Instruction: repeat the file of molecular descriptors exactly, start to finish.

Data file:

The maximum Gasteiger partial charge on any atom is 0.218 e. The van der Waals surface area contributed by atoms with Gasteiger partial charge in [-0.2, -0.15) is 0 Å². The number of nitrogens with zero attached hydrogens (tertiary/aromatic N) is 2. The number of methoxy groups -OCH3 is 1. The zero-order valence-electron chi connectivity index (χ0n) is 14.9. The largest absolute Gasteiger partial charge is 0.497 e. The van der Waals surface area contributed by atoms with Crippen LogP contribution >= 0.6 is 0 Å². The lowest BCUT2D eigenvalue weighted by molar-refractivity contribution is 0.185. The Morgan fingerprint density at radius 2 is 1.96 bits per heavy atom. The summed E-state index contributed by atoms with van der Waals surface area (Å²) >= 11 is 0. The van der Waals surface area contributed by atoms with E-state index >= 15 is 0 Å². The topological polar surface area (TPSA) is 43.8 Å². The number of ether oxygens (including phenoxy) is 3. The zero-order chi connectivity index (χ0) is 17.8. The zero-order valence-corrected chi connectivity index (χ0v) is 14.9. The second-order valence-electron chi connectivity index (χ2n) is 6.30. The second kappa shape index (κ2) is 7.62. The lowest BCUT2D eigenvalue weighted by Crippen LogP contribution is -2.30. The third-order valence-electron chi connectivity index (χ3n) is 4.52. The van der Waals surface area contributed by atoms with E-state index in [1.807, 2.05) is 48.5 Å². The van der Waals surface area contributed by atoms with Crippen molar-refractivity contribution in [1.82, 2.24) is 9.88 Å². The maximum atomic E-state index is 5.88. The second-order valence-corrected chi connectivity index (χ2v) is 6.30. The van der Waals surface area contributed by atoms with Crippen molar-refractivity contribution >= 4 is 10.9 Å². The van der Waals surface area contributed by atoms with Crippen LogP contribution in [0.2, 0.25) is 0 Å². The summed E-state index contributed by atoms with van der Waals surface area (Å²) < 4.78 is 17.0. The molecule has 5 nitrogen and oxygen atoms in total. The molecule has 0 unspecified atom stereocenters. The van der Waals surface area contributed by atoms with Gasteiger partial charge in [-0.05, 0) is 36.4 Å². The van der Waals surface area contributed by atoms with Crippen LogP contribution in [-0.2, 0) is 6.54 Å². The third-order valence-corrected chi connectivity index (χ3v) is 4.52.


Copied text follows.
The maximum Gasteiger partial charge on any atom is 0.218 e. The van der Waals surface area contributed by atoms with Gasteiger partial charge in [-0.2, -0.15) is 0 Å². The number of nitrogens with zero attached hydrogens (tertiary/aromatic N) is 2. The number of methoxy groups -OCH3 is 1. The zero-order valence-electron chi connectivity index (χ0n) is 14.9. The largest absolute Gasteiger partial charge is 0.497 e. The van der Waals surface area contributed by atoms with Crippen LogP contribution >= 0.6 is 0 Å². The lowest BCUT2D eigenvalue weighted by molar-refractivity contribution is 0.185. The Morgan fingerprint density at radius 2 is 1.96 bits per heavy atom. The summed E-state index contributed by atoms with van der Waals surface area (Å²) >= 11 is 0. The van der Waals surface area contributed by atoms with E-state index >= 15 is 0 Å². The topological polar surface area (TPSA) is 43.8 Å². The number of ether oxygens (including phenoxy) is 3. The zero-order chi connectivity index (χ0) is 17.8. The zero-order valence-corrected chi connectivity index (χ0v) is 14.9. The second-order valence-electron chi connectivity index (χ2n) is 6.30. The second kappa shape index (κ2) is 7.62. The lowest BCUT2D eigenvalue weighted by Crippen LogP contribution is -2.30. The third-order valence-electron chi connectivity index (χ3n) is 4.52. The van der Waals surface area contributed by atoms with E-state index in [1.807, 2.05) is 48.5 Å². The van der Waals surface area contributed by atoms with Crippen molar-refractivity contribution in [1.82, 2.24) is 9.88 Å². The maximum atomic E-state index is 5.88. The second-order valence-corrected chi connectivity index (χ2v) is 6.30. The van der Waals surface area contributed by atoms with Crippen molar-refractivity contribution >= 4 is 10.9 Å². The van der Waals surface area contributed by atoms with Crippen LogP contribution in [0.2, 0.25) is 0 Å². The summed E-state index contributed by atoms with van der Waals surface area (Å²) < 4.78 is 17.0. The molecule has 5 nitrogen and oxygen atoms in total. The molecule has 0 unspecified atom stereocenters. The van der Waals surface area contributed by atoms with Gasteiger partial charge in [-0.05, 0) is 36.4 Å². The van der Waals surface area contributed by atoms with Crippen LogP contribution in [-0.2, 0) is 6.54 Å². The third-order valence-corrected chi connectivity index (χ3v) is 4.52.